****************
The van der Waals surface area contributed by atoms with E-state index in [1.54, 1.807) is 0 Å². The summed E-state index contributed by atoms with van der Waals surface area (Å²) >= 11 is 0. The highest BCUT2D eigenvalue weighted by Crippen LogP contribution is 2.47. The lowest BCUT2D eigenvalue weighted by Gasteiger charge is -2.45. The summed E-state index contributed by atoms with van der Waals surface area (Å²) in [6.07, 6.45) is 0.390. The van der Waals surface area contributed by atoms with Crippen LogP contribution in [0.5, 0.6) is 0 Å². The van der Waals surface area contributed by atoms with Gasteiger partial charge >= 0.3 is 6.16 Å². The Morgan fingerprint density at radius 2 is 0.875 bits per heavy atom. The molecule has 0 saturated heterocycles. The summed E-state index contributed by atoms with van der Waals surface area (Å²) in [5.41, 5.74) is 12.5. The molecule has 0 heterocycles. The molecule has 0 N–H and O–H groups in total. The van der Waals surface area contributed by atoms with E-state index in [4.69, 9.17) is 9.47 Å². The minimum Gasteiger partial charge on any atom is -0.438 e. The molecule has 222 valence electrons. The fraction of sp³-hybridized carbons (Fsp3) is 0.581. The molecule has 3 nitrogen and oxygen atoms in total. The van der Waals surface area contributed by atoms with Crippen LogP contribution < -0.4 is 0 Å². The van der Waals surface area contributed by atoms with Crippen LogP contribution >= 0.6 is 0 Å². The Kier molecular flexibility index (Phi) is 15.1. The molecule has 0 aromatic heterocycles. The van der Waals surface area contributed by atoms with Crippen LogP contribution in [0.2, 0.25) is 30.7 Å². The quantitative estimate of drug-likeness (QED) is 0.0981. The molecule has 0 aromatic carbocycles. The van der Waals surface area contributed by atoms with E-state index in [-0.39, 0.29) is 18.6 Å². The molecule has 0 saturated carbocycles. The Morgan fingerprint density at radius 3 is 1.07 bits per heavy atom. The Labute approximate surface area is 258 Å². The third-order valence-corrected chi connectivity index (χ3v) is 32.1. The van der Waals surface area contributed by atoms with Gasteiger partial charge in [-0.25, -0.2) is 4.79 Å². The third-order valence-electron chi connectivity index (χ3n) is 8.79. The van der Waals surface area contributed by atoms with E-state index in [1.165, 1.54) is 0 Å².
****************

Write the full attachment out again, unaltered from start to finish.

The van der Waals surface area contributed by atoms with E-state index in [1.54, 1.807) is 0 Å². The summed E-state index contributed by atoms with van der Waals surface area (Å²) >= 11 is 0. The highest BCUT2D eigenvalue weighted by Crippen LogP contribution is 2.47. The lowest BCUT2D eigenvalue weighted by Gasteiger charge is -2.45. The summed E-state index contributed by atoms with van der Waals surface area (Å²) in [6.07, 6.45) is 0.390. The van der Waals surface area contributed by atoms with Crippen LogP contribution in [0.5, 0.6) is 0 Å². The van der Waals surface area contributed by atoms with Gasteiger partial charge >= 0.3 is 6.16 Å². The Morgan fingerprint density at radius 2 is 0.875 bits per heavy atom. The molecule has 0 saturated heterocycles. The summed E-state index contributed by atoms with van der Waals surface area (Å²) in [5.41, 5.74) is 12.5. The molecule has 0 heterocycles. The molecule has 0 N–H and O–H groups in total. The van der Waals surface area contributed by atoms with E-state index in [4.69, 9.17) is 9.47 Å². The minimum Gasteiger partial charge on any atom is -0.438 e. The molecule has 222 valence electrons. The fraction of sp³-hybridized carbons (Fsp3) is 0.581. The molecule has 3 nitrogen and oxygen atoms in total. The van der Waals surface area contributed by atoms with Crippen LogP contribution < -0.4 is 0 Å². The van der Waals surface area contributed by atoms with Crippen LogP contribution >= 0.6 is 0 Å². The Kier molecular flexibility index (Phi) is 15.1. The molecule has 0 aromatic heterocycles. The van der Waals surface area contributed by atoms with Crippen LogP contribution in [0.2, 0.25) is 30.7 Å². The quantitative estimate of drug-likeness (QED) is 0.0981. The molecule has 0 aromatic carbocycles. The van der Waals surface area contributed by atoms with E-state index in [-0.39, 0.29) is 18.6 Å². The molecule has 0 saturated carbocycles. The Morgan fingerprint density at radius 3 is 1.07 bits per heavy atom. The Labute approximate surface area is 258 Å². The third-order valence-corrected chi connectivity index (χ3v) is 32.1. The van der Waals surface area contributed by atoms with Gasteiger partial charge in [-0.25, -0.2) is 4.79 Å². The third-order valence-electron chi connectivity index (χ3n) is 8.79. The van der Waals surface area contributed by atoms with E-state index in [1.165, 1.54) is 0 Å².